Sunday 10 July 2011

The Fascinating World of Acoustics

By Cayla Ranice

I was excited to discover that each intern would be given their own project to work on during office days or during spare time and days on land. And I was even more excited to know that if we were interested, we could learn more about dolphin acoustics and work on analyzing whistles and clicks. I raised my hand immediately when we were all asked who was interested in getting involved with this. I’ve always found dolphin whistles super fascinating and wanted to learn more about them. So I was extremely happy when Tess informed me that I could work on acoustics with her. YAY! 

Since that day, I have been working on analyzing bottlenose dolphin whistles that were recorded by Tess at uShaka Sea World in Durban last year. There are many whistles to go through and it definitely takes a lot of concentration and motivation to get through them. Some days are harder than others and sometimes the whistles are confusing and unclear. But all in all, the experience has been awesome. Listening to dolphin sounds is really cool and being able to see what the whistles and other sounds look like on a spectrogram puts everything into a whole new perspective. I could listen to dolphin whistles all day! But I will admit that after 4 to 5 hours of staring at dolphin whistles, a headache often occurs and some minor frustration! I have recently started helping out with recording dolphins while out on the research boat as well. I love being able to see the dolphins in their natural habitat and also listen to them communicate at the same time. It’s a really rewarding feeling when you come home after a hard day at sea and look through your recordings from the day and discover that you did indeed catch the dolphins whistling. It’s truly amazing!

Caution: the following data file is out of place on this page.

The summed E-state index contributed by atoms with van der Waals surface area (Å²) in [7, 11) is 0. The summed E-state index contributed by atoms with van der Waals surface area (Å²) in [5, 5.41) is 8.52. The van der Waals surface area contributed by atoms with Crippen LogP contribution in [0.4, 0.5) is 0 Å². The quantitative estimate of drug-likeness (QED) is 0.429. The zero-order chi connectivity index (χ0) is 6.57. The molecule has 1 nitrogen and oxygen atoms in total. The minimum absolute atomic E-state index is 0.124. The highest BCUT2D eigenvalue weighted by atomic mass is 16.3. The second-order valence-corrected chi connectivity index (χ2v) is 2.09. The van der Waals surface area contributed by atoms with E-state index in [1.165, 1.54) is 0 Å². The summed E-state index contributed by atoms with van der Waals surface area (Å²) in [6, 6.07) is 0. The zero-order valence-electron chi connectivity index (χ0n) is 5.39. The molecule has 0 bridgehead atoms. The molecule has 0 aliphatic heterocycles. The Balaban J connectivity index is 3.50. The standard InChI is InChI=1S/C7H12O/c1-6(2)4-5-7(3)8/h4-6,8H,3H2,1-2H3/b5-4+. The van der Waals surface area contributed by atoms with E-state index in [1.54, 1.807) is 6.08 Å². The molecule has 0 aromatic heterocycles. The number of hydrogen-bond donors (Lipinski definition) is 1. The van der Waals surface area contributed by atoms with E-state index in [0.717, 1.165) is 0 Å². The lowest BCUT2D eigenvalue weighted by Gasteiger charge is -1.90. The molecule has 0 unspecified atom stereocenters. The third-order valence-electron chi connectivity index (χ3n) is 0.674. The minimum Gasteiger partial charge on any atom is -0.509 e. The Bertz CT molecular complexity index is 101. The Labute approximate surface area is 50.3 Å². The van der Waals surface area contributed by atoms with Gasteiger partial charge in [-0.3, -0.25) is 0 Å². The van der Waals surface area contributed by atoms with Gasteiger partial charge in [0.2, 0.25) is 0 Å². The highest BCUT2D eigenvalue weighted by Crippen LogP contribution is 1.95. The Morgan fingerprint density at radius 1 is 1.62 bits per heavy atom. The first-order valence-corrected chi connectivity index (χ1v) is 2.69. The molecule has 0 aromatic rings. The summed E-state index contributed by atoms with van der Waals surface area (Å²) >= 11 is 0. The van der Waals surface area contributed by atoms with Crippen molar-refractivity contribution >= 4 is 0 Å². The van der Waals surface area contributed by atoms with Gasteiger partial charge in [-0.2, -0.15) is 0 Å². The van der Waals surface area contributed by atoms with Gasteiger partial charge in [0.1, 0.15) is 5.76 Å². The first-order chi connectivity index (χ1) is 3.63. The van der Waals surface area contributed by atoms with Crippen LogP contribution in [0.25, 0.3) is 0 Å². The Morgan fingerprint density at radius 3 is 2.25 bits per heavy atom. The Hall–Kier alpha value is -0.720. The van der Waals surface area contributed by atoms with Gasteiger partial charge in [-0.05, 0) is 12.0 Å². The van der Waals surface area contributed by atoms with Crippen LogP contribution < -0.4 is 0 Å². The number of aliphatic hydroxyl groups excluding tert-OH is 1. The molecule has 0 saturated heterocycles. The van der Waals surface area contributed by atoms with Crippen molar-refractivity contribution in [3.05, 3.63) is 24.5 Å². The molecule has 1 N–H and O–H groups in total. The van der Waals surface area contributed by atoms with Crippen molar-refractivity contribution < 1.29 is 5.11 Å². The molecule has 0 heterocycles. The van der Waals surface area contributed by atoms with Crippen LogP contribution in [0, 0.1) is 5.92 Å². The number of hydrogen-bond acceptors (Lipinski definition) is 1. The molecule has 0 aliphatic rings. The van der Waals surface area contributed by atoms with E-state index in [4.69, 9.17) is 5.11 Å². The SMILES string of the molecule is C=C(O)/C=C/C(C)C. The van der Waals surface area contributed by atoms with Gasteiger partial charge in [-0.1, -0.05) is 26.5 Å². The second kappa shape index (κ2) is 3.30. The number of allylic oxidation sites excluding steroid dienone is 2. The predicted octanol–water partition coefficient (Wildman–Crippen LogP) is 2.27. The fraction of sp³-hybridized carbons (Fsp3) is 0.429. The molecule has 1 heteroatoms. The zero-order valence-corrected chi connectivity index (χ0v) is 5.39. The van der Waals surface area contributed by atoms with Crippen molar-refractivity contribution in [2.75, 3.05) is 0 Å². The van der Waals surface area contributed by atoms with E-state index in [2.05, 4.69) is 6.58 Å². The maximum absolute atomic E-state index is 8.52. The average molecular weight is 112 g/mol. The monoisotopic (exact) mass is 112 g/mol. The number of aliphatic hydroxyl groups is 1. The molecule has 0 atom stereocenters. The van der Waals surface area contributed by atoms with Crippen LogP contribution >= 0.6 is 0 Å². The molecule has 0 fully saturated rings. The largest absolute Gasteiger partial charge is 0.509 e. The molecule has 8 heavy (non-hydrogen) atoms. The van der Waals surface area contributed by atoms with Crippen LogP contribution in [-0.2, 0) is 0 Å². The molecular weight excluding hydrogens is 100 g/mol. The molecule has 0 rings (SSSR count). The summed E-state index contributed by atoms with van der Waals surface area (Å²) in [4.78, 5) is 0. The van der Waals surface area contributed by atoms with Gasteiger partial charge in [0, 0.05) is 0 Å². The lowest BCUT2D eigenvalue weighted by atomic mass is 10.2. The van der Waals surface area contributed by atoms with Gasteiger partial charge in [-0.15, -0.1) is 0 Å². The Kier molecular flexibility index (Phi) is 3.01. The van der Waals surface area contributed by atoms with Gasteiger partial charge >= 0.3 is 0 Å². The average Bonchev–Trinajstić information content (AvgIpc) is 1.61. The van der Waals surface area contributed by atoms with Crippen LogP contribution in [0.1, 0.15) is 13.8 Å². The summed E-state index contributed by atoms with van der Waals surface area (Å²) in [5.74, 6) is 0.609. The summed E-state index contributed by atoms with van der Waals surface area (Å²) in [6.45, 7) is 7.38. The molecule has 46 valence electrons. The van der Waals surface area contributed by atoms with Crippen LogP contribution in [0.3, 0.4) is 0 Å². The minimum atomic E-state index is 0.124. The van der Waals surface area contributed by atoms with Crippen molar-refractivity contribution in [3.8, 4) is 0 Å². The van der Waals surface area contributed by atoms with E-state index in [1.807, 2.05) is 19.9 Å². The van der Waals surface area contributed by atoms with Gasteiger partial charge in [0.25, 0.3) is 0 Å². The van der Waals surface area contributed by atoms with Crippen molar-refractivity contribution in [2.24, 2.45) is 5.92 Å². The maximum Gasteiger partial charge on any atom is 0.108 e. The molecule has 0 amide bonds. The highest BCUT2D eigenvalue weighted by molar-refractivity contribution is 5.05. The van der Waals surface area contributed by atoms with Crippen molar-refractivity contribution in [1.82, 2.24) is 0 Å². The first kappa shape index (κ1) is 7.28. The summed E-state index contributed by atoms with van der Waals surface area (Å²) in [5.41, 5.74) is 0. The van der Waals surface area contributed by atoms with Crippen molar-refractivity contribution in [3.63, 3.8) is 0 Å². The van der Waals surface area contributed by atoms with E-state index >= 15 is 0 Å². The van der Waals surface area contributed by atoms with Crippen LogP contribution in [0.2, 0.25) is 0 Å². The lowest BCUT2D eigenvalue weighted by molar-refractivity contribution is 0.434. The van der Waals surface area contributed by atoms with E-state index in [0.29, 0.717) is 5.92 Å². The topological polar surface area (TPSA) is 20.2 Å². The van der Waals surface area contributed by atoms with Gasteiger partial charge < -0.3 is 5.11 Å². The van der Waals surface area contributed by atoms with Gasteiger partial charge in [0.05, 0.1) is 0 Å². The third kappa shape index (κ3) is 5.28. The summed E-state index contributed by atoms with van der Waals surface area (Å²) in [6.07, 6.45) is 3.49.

(Note from Simon  - It's not all about work - this is Cayla and her sand angel on Sunset Dune. Acoustic projects don't make for good photos, so I've put this one in :). 

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